The Last Round: Boxing, Martial Arts, and a Social Conscience

In the dead of this past winter, I ran into a friend in Cihangir who seemed uncharacteristically ecstatic. I told him as much and he was all too happy to share with me the new change in his life — The Last Round. He had begun boxing in the few short months since I’d last seen him and it definitely showed. His friend just so happened to be a trainer at the gym, where they also offer self defense lessons for women. I instantly became interested.

So as soon as the weather started to get better, I grabbed a friend on a Sunday morning and headed to Balat, where the gym is located. She regularly kick-boxes, while I had zero experience, thus making us an unlikely pair. Regardless, the unrealistic but ever hopeful goal of being able to take out a bad guy and throw him to the ground after just one lesson was motivation enough to attend.

The Last Round: Boxing

After a high impact cardio warm-up of three minute jump-rope intervals, we were quite sweaty and ready to begin. At this point, there were four women at the gym, one male student and our instructor, Egemen Baranok. For an introductory boxing lesson, you mainly work on your footing stance and preparing your balance when attacking and retreating. This took me the entire lesson to grasp. The next day, my thighs had never known such a soreness.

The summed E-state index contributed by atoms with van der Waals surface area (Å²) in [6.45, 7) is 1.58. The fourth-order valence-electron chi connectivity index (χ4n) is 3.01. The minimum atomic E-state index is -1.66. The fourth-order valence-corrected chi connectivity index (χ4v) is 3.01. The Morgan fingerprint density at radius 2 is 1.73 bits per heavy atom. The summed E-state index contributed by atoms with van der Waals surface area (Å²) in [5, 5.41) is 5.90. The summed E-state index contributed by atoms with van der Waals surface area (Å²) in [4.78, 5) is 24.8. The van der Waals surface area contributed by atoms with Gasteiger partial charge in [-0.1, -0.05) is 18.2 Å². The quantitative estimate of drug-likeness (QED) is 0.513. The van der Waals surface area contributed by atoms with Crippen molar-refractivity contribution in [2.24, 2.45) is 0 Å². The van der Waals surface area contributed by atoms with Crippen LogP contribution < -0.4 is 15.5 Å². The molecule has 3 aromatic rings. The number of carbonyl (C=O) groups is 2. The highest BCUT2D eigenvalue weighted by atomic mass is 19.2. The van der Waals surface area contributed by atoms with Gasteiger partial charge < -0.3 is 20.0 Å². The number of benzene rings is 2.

During our lesson, I got to chatting with Egemen and learned that he is not only the founder of the sports club, The Last Round, but that he has spent a significant amount of time in the US competing. In the middle of pursuing my own personal detox health purification goal, I had a million questions to ask about his diet and habits, but it turns out when you’re spending your entire day training, you’re encouraged to eat 7,000 calories a day.

Egemen began practicing martial arts in 2001, then a few years later started to learn kickboxing and Wing Chun. After fourteen years of practice, he can also add wrestling and Brazilian jiu-jitsu to his CV.

The Last Round
Egemen

Most of us yabancılar probably weren’t roaming the streets of Taksim in the early 2000s, but I think we can all imagine that the scene must have been a lot dicier back in the day. As a young university student who was routinely coming home late after band practice, Egeman made a proactive decision to learn martial arts for self-protection.

“The more I did it, the more I felt I was supposed to do it. As I was getting good at it, I turned more to the competitive side of martial arts,” says Egemen.

On the Last Round site, you can read all about Egemen and the gym’s long list of athletic excellence. Since the Last Round is a professional sports club. Their grappling team actively competes at the international level, often travelling to Denmark and Sweden. Their team is gaining recognition in the grappling jiu-jitsu scene.
Fun fact, a boxer usually has 40 to 50 fights in a 15 year span while a grappler has twice that much in just a year.